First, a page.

[World] Pat Caddell Dead at Age 68 Fox News Contributor, Jimmy Carter Pollster Called Trump Election

Fox News contributor, eminent pollster and political theorist Pat Caddell died Saturday in Charleston, S.C. at the age of 68.

Published:2/18/2019 6:32:49 PM
[World] Todd Starnes on Washington State Bakery Build the Wall Cookie Outcry

A Washington state baker got into some trouble with his town after making Valentine's Day cookies emblazoned with the words "Build the Wall," Todd Starnes said Monday on Fox Nation's "Starnes Country."

Published:2/18/2019 5:32:37 PM
[World] Rush Limbaugh Rips Democrats in 2020 Race as very entertaining and extreme

Legendary radio host Rush Limbaugh said Sunday that the 2020 Democratic presidential primary will be "entertaining" to watch, as the expected plethora of candidates will try to "out-extreme each other."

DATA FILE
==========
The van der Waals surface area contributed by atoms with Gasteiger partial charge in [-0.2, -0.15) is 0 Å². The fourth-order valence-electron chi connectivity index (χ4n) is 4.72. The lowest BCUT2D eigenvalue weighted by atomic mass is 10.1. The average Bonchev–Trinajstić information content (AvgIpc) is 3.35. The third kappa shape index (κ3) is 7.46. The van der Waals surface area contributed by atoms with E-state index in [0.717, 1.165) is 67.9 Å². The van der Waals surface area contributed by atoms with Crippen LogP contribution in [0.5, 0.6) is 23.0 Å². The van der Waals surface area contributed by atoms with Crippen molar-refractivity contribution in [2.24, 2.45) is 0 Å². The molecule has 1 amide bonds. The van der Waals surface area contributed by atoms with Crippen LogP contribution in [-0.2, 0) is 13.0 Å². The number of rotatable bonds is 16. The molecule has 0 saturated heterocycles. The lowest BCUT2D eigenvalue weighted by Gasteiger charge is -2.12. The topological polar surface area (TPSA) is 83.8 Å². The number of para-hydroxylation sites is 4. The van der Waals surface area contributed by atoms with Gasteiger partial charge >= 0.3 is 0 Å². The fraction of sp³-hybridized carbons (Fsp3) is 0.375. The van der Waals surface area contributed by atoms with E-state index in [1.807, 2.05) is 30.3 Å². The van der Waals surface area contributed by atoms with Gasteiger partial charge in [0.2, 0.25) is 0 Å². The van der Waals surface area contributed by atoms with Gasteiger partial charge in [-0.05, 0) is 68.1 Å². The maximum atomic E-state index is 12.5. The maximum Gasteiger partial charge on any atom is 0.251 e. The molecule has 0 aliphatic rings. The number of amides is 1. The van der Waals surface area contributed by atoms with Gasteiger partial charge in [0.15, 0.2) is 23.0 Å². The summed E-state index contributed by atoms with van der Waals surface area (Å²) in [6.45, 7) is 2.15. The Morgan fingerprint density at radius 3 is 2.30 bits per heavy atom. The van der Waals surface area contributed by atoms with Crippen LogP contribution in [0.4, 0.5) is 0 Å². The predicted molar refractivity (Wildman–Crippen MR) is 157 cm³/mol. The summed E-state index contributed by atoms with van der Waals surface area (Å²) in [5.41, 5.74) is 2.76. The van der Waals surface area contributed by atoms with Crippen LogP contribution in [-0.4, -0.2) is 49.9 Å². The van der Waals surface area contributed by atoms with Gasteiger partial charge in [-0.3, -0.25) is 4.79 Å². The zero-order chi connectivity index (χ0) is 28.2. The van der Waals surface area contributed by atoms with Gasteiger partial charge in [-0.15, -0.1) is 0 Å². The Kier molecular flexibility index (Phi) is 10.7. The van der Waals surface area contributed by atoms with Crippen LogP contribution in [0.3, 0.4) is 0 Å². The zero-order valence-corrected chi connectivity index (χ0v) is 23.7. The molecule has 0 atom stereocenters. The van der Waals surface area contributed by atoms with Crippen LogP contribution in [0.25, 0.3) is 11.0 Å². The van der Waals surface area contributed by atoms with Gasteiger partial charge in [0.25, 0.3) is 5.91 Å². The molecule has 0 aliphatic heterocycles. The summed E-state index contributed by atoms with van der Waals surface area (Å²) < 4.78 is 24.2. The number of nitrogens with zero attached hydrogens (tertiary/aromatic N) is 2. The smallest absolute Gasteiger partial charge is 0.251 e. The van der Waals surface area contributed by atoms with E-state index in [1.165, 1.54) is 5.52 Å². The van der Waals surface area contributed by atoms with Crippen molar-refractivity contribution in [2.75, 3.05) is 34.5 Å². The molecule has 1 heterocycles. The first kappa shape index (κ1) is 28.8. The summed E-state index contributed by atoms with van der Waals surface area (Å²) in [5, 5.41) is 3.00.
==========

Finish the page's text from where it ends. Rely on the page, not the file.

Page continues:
Published:2/18/2019 4:32:15 PM
[World] NewsWatch: Why the stock market might soon careen down a dangerous ‘slope of hope’ The prevailing mood has shifted from extreme pessimism to extreme optimism, says Mark Hulbert.
Published:2/18/2019 4:03:55 PM
[World] Alan Dershowitz: 25th Amendment Would Have Been Unconstitutional Coup by McCabe, Rosenstein

Harvard Law Professor Emeritus Alan Dershowitz said Monday on "America's Newsroom" that he believes Andrew McCabe and Rod Rosenstein were searching for a way to remove President Trump from office.

Published:2/18/2019 3:02:50 PM
[World] Seven lawmakers quit Britain’s Labour Party over handling of Brexit, anti-Semitism claims The defections come as Britain’s political parties remain bitterly split over how to move forward on the country’s split from the European Union. Published:2/18/2019 2:34:56 PM
[World] China Stealing from United States Technology, Expert Says on Fox Nation with Maria Bartiromo

Hudson Institute Director of Chinese Strategy Michael Pillsbury told Maria Bartiromo on Fox Nation that China is "basically stealing us blind" with their maneuvers against American technology and innovation.

Published:2/18/2019 1:04:43 PM
[World] [David E. Bernstein] Everything You Wanted to Know about Anti-BDS Laws, Part II

My second and final post debunking various misconceptions and bad legal arguments about anti-BDS laws

PART I can be found here.